# CS代考计算机代写 algorithm The No-Free-Lunch Theorem

The No-Free-Lunch Theorem
Prof. Dan A. Simovici
UMB
1/23

Outline
1 Preliminaries
2 The No-Free-Lunch Theorem
2/23

Preliminaries
Reminder
If K is event such that P(K) = p, 1K is a random variable 􏰑1 if K takes place
If P(K) = p, then
1K = 0 otherwise. 􏰂0 1􏰃
1K: 1−p p If X is a random variable
and E(1K) = p.
􏰂x1 ··· xn􏰃 X:p···p,
then X = 􏰍ni=1 xi1X=xi , where
1n
􏰂01􏰃
1X=xi : 1−p p . ii
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Preliminaries
First Lemma
Lemma
Let Z be a random variable that takes values in [0, 1] such that E [Z ] = μ. Then, for every a ∈ (0, 1) we have
P(Z > 1 − a) 􏰁 μ − (1 − a) and P(Z > a) 􏰁 μ − a 􏰁 μ − a. a 1−a
Proof: The random variable Y = 1 − Z is non-negative with E(Y)=1−E(Z)=1−μ. ByMarkov’sinequality:
P(Z 􏰀1−a)=P(1−Z 􏰁a)=P(Y 􏰁a)􏰀 E(Y) = 1−μ. aa
Therefore,
P(Z > 1 − a) 􏰁 1 − 1 − μ = a + μ − 1 = μ − (1 − a). aaa
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Preliminaries
Proof (cont’d)
By replacing a by 1 − a we have:
P(Z >a)􏰁 μ−a 􏰁μ−a. 1−a
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Preliminaries
Second Lemma
Lemma
Let θ be a random variable that ranges in the interval [0, 1] such that E(θ) 􏰁 1. We have
4
􏰂 1􏰃 1 P θ>8 􏰁7.
Proof: From the second inequality of the previous lemma it follows that P(θ > a) 􏰁 E(θ) − a.
1−a
By substituting a = 1 we obtain: 8
11−11 P(θ>)􏰁4 8=.
81−17 8
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The No-Free-Lunch Theorem
A learning task is defined by an unknown probability distribution D over X × Y.
The goal of the learner is to find (to learn) a hypothesis h : X −→ Y such that its risk LD(h) is sufficiently small.
The choice of a hypothesis class H reflects some prior knowlege that the learner has about the task: a belief that a member of H is a low-error model for the task.
Fundamental Question: There exist a universal learner A and a training set size m such that for every distribution D, if A receives m iid examples from D, there is a high probability that A will produce h with a low risk?
7/23

The No-Free-Lunch Theorem
The No-Free-Lunch (NFL) Theorem stipulates that a universal learner (for every distribution) does not exist!
A learner fails if, upon receiving a sequence of iid examples from a distribution D, its output hypothesis is likely to have a large loss (say, larger than 0.3), whereas for the same distribution there exists another learner that will output a hypothesis with a small loss.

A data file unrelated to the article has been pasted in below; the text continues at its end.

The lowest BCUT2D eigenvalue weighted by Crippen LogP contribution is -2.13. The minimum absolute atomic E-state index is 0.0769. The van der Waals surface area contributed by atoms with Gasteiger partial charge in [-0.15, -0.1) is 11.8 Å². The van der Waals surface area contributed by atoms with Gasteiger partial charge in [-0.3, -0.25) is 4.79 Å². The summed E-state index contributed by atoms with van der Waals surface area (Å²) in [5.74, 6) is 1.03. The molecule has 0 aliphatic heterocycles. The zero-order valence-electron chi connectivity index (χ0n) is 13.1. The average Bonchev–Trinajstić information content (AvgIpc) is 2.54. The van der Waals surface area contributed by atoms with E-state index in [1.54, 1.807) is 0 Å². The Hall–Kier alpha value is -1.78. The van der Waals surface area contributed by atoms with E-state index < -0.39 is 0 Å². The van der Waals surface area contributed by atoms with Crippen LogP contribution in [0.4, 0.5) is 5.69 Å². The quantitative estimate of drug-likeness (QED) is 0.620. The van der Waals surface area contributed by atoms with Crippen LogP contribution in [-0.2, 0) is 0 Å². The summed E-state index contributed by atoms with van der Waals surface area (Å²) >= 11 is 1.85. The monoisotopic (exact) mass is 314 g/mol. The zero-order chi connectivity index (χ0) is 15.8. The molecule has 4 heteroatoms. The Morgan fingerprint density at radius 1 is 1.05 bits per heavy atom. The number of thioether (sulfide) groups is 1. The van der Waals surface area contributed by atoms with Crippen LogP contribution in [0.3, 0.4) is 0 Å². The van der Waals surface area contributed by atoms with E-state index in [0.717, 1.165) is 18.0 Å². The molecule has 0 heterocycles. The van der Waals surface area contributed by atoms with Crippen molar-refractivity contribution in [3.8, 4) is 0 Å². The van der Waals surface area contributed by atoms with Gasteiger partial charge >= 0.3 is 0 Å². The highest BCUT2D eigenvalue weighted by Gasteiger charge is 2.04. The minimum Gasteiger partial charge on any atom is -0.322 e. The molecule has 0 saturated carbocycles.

More precise statment: for every binary prediction task and learner, there exists a distribution D for which the learning task fails.
No learner can succeed on all learning tasks: every learner has tasks on which it fails whereas other learners succeed.
8/23

The No-Free-Lunch Theorem
Recall 0/1 Loss Function
The loss function is the 0/1-loss function l0−1:
􏰑0 ifh(x)=y, l0−1(h,(x,y))= 1 ifh(x)̸=y.
9/23

The No-Free-Lunch Theorem
The NFL Theorem
For a learning algorithm A denote by A(S) the hypothesis returned by the algorithm A upon receiving the training sequence S.
Theorem
Let A be any learning algorithm for the task of binary classification with respect to the 0/1-loss function over a domain X . Let m < |X | be a 2 number representing a training set size. There exists a distribution D over X × {0, 1} such that: thereexistsafunctionf :X −→{0,1}withLD(f)=0; with probability at least 1/7 over the choice of a sample S of size m there exists a hypothesis h = A(S) such that we have LD(h) 􏰁 1/8. 10/23 The No-Free-Lunch Theorem Interpretation of the NFL Theorem For every learner, there us a task for which it fails, even though the task can be successfully learned by another learner. 11/23 The No-Free-Lunch Theorem Proof Let C be a subset of X of size 2m; this set exist because we assume that |calx| > 2m.
Intuition of the proof: any algorithm that observes only half of the instances of C has no information of what should be the labels of the other half. Therefore, there exists a target function f which would contradict the labels that A(S) predicts on the unobserved instances of C.
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The No-Free-Lunch Theorem
Note that:
There are T = 22m possible functions from C to {0,1}: f1,…,fT. The set C × {0, 1} consists of the pairs
C × {0, 1} = {(x1, 0), (x1, 1), . . . , (x2m, 0), (x2m, 1)} For each fi let Di be the distribution over C × {0, 1} given by